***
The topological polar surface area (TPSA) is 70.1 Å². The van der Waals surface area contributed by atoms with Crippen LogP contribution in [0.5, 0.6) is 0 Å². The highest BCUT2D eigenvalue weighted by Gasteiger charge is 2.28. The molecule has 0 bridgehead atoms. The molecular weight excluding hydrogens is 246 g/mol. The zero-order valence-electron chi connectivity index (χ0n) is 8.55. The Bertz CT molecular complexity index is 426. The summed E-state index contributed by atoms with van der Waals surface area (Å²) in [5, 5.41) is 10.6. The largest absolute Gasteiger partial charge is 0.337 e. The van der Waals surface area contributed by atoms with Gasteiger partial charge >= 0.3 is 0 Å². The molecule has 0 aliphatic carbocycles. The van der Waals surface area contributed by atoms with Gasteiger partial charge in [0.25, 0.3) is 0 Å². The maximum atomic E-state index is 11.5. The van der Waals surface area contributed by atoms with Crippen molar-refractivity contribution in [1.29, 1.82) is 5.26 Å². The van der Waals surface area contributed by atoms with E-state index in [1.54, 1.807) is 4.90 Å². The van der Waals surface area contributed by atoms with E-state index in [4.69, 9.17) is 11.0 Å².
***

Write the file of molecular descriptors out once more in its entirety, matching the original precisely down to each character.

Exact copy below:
The topological polar surface area (TPSA) is 70.1 Å². The van der Waals surface area contributed by atoms with Crippen LogP contribution in [0.5, 0.6) is 0 Å². The highest BCUT2D eigenvalue weighted by Gasteiger charge is 2.28. The molecule has 0 bridgehead atoms. The molecular weight excluding hydrogens is 246 g/mol. The zero-order valence-electron chi connectivity index (χ0n) is 8.55. The Bertz CT molecular complexity index is 426. The summed E-state index contributed by atoms with van der Waals surface area (Å²) in [5, 5.41) is 10.6. The largest absolute Gasteiger partial charge is 0.337 e. The van der Waals surface area contributed by atoms with Gasteiger partial charge >= 0.3 is 0 Å². The molecule has 0 aliphatic carbocycles. The van der Waals surface area contributed by atoms with Gasteiger partial charge in [0.25, 0.3) is 0 Å². The maximum atomic E-state index is 11.5. The van der Waals surface area contributed by atoms with Crippen molar-refractivity contribution in [1.29, 1.82) is 5.26 Å². The van der Waals surface area contributed by atoms with E-state index in [1.54, 1.807) is 4.90 Å². The van der Waals surface area contributed by atoms with E-state index in [4.69, 9.17) is 11.0 Å².